Chronic Pain – A Diagnostic Trouble for Doctors

Chronic Pain – A Diagnostic Trouble for Doctors

Before probing doctors’ hard times in making a confirmed diagnosis of chronic pain, let us get accustomed to what is a chronic pain?

Any pain that lasts more than 12 weeks is given a label of ‘chronic pain.’ It is very enigmatic to comprehend its exact course and intensity. Doctors are believed to be superior when it comes to the knowledge about body functions; therefore they are expected to figure out the chronic pain’s riddle. But, it confuses even the doctors when it comes to making an uncertain assertion that yes; it is chronic pain not a disease.


There are numerous factors that can cause chronic pain. Any traumatic injury, nerve damage, simple aging and some pathology can impinge chronic pain on the senses.


  • Tendinitis
  • Rheumatoid arthritis
  • Multiple sclerosis
  • Fibromyalgia
  • Abdominal epilepsy
  • Abdominal migraine
  • Pelvic floor pain
  • Substance abuse
  • Faulty posture
  • Chronic pelvic pain


Doctors face many hurdles in making a confirmed diagnosis about the cause. It is attributable to:

1) Lack of knowledge about the course and symptoms of some rare diseases.

2) Unavailable diagnostic tests for certain pathologies.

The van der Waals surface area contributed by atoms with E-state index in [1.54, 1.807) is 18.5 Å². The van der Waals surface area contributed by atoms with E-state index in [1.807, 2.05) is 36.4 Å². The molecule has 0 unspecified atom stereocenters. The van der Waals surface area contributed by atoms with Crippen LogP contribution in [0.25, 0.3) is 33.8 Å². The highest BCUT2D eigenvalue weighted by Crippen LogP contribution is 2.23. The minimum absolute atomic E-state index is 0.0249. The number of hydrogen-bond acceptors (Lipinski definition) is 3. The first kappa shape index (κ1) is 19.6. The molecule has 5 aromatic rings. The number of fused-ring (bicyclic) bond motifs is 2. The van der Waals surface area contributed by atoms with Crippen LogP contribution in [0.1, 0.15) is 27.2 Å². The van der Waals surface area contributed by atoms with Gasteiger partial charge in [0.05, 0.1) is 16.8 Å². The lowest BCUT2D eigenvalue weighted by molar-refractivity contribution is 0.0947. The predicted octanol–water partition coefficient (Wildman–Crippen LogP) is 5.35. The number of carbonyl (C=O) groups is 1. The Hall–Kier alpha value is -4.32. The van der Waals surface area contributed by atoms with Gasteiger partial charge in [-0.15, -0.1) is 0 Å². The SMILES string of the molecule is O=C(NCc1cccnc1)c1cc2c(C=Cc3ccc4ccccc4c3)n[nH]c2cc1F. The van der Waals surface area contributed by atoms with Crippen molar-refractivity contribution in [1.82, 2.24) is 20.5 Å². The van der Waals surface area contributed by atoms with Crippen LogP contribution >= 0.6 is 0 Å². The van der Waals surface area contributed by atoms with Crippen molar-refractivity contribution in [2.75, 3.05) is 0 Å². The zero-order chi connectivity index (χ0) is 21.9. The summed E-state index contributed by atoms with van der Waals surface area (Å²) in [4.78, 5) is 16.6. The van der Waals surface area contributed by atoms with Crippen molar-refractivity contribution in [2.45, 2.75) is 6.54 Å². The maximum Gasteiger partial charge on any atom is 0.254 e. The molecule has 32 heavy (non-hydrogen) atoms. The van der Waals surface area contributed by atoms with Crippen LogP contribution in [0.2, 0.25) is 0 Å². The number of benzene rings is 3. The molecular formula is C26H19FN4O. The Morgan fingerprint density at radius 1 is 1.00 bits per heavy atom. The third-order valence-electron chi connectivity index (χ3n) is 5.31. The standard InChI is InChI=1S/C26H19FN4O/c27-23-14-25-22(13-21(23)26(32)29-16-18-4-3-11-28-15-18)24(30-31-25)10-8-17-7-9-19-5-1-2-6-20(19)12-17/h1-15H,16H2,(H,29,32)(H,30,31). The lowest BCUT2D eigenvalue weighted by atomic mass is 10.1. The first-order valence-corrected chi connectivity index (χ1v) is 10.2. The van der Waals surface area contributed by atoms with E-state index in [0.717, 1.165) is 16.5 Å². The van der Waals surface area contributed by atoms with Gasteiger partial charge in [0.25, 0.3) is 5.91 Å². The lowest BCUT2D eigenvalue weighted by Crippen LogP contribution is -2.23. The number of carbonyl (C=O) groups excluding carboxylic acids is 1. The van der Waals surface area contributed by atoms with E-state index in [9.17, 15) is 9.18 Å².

3) The anatomic diagnosis of some endodermal or mesodermal pathology is quite frantic to make.

4) Lack of information about how various pathologic processes excite the woeful nociceptors.

5) The inexperience and limited practice of the consulted physician.

6) Incomplete or superficial mode of physical examination.

7) Streak in skeptical history given by the patient.

8) Unwholesome skills of the doctor in history taking.


 There is no pain quantifying machine yet invented nor is any ritual or code discovered that could measure the intensity of pain tolerated by patients. Scientists are also helpless to create a formula or potion that could help calculate the physical distress that any kind of pain gives to a sick person. In such circumstances, doctors rely on the verbal cues given by the patient himself.

It becomes difficult to work on the symptoms of pain told by miserable the patient. Hence, the physicians rely on the MRI, CT-scan and ultrasound to see for any clues of any progressing disease responsible for pain.


 Dr. David Fleming, President of American College of Physicians state, ‘A lot of symptoms are nonspecific and variable depending upon the individual.’ This promotes the notion that every individual has a unique type of chronic pain and different disease presentations. This creates the major roadblock when tackling many diseased. Obviously research cannot be done on every patient individually to sort out the symptoms and pathophysiology of the ailment he is terribly bearing. Instead, research is made on a group of people to make universal conclusions about some discovered disease rather than on mere individuals.


Another blockade in the way of diagnosis is that physicians often miss the psychosocial assessment of the patient. Very often the chronic pain is indicative of depression or high anxiety states.